Ruled Roofs & Pathways

In search of a more sophisticated system that reflects my early design agenda, I have experimented with ways of using a ruled roof surface in conjunction with a circulation pathway across the camp. Initial investigations show there are a variety ways this could implemented, creating either a single gesture or a more broken roofscape.

A more modular roof feels conceptually stronger when considering the infinite possible arrangements of the camp that can be generated from the script. After developing a system to implement this and dictate the way the roof surfaces are generated, below shows four examples derived from different locations, configurations, and possible pathways .

Architectural ‘fun’ can now be had with the exploring the way these structures are designed. What happens when the two systems, pathway and roof intersect? How is this resolved in construction?

Material > Sketch > System

This part of the project started out with a small investigation into the bending capabilities of kerfed wooden strips.

After trying to laser cut a prototype of a combined zip-kerf system (and failing because of the laser cutter being too imprecise), I decided that I would instead continue the investigation by making quick models and sketches based on the behavior of the kerfed wood.

Drawing inspiration from the previous part of the project, where the structure was literally based on the movement of the swarming agents, I tried to make sketches that combined the expression of frozen movement with the properties of the kerfed wood.

Up until this point, this project has mainly focused on the wooden ”backbone” of the structure, with one element, wood. However, my aim is to add another element to the structure.

In the beginning of the semester, I was interested in exploring participatory design. During this recent phase of the project, I have started to think about my summer camp as a scout camp, which could include elements of DIY building, problem-solving and learning by doing. My thought right now is that the second part of the structure will be filled in by the camp-goers, and that the wooden structure can serve as a canvas or backbone for the creativity of the users.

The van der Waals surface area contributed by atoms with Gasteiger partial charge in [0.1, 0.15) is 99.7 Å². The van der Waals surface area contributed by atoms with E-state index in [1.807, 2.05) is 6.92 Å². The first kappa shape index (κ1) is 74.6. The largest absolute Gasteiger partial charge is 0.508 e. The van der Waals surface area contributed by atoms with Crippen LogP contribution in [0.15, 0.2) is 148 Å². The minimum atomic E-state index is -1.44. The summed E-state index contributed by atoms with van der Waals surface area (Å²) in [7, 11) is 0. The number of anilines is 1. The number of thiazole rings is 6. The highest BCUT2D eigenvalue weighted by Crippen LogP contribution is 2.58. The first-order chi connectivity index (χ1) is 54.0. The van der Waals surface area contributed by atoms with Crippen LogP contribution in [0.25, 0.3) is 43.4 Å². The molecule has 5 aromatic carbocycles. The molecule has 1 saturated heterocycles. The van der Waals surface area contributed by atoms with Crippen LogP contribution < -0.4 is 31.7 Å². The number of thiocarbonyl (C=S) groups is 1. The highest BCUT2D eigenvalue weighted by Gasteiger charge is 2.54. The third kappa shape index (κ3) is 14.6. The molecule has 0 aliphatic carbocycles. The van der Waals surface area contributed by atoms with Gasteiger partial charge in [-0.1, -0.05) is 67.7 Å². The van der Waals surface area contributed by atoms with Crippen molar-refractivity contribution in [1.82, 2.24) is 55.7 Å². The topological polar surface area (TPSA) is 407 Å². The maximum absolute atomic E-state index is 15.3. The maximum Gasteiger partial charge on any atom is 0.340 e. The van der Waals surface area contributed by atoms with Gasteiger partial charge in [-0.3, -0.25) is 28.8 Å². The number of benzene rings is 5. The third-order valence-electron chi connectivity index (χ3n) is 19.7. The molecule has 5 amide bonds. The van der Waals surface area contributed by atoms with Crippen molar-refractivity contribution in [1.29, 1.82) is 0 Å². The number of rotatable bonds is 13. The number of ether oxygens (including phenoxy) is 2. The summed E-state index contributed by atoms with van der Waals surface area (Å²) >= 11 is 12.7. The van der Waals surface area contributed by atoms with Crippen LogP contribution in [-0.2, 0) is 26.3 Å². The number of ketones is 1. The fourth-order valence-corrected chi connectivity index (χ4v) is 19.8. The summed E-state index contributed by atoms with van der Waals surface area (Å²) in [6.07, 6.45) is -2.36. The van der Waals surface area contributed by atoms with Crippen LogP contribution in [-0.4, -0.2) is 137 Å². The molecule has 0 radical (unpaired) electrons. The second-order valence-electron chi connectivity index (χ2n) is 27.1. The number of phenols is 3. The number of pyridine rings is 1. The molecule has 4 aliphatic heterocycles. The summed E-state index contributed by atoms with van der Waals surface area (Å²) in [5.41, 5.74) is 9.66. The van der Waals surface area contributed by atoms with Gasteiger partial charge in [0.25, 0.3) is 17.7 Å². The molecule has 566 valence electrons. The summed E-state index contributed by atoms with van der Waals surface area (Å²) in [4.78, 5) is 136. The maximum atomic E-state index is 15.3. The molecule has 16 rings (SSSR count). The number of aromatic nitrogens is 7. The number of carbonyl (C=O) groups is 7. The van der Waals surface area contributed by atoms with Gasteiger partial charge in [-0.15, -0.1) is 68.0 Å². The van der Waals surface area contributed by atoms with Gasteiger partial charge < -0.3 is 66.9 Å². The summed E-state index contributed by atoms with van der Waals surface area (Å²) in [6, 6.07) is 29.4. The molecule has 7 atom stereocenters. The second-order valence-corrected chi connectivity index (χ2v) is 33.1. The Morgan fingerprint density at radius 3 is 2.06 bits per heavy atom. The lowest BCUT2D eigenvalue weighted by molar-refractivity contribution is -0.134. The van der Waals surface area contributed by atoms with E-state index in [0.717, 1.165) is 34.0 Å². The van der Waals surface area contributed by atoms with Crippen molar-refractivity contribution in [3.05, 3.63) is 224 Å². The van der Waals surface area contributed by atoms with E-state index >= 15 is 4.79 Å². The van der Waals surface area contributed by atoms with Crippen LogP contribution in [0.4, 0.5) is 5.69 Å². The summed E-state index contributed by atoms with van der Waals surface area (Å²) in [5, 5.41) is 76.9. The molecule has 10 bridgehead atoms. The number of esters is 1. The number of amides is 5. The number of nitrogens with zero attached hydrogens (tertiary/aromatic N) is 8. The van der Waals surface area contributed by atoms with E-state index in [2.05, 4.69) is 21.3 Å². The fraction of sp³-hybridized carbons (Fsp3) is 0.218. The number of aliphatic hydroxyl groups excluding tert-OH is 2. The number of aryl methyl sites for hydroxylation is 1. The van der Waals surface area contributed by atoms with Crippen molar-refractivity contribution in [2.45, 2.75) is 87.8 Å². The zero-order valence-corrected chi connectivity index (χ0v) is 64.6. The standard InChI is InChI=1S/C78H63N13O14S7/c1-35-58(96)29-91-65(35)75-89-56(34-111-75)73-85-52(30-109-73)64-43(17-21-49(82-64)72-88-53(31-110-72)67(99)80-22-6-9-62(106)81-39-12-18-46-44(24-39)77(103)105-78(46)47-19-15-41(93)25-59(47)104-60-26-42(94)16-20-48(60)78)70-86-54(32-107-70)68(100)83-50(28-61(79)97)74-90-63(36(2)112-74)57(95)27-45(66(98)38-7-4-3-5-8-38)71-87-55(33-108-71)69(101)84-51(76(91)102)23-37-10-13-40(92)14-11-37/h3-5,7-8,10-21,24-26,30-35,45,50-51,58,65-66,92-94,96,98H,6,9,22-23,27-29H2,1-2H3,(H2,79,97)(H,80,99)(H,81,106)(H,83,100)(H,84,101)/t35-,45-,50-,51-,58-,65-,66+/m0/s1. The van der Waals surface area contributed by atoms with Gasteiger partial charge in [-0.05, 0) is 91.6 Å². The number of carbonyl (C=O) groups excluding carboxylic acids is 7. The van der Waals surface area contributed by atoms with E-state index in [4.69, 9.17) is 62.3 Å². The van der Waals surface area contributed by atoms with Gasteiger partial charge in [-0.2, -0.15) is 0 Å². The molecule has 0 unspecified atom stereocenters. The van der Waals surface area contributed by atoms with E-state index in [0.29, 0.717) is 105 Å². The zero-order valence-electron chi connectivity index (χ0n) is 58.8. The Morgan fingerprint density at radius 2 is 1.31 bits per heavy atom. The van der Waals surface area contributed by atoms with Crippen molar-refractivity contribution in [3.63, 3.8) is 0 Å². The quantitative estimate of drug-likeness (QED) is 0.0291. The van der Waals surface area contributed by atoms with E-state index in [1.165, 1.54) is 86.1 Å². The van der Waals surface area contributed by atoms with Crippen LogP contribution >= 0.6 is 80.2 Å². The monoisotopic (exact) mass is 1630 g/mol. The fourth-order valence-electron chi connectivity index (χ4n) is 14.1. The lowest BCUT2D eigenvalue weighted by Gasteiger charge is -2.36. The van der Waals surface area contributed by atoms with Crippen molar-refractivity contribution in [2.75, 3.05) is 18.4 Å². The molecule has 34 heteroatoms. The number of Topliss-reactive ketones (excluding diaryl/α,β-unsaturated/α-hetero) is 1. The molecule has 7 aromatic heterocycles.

From now on, I will focus on exploring in detail what types of spaces can be created with these systems, as well as how these spaces can be combined on a larger scale.

Master thesis final submission

Compression-only based structures.
Discrete element assemblies, double curved surfaces, shell structures, mesh tessellation and digital production

This master thesis is a research based project which explores compression-only based structures, covering such subtitles as – discrete element assemblies, double curved surfaces, shell structures, mesh tessellation of symmetrical and asymmetrical geometry together with digital production used for testing structural behavior of masonry structures.
The background of the current research project was based on the works of Block Research Group. During this stage two different softwares were analyzed in comparison to each other (RhinoVault and Kangaroo2 for grasshopper) and the physical model of both structures was made. First experiments as compression-only based physical models were 3D printed from PLA and failed. Moving forward the further research methodology was developed – to start testing from simple structures – like arches and step by step by adding different variables explore the complex systems such as vaults, domes both single and double curved and finally – symmetry and asymmetry. This comprehensive analysis from the simplest element – arch to the most complicated sample – asymmetrical free form vault helped to deepen an understanding of behavior of such structures while testing the impact of thickness, curvature degree and curvature type, tessellation type and joints between the elements design.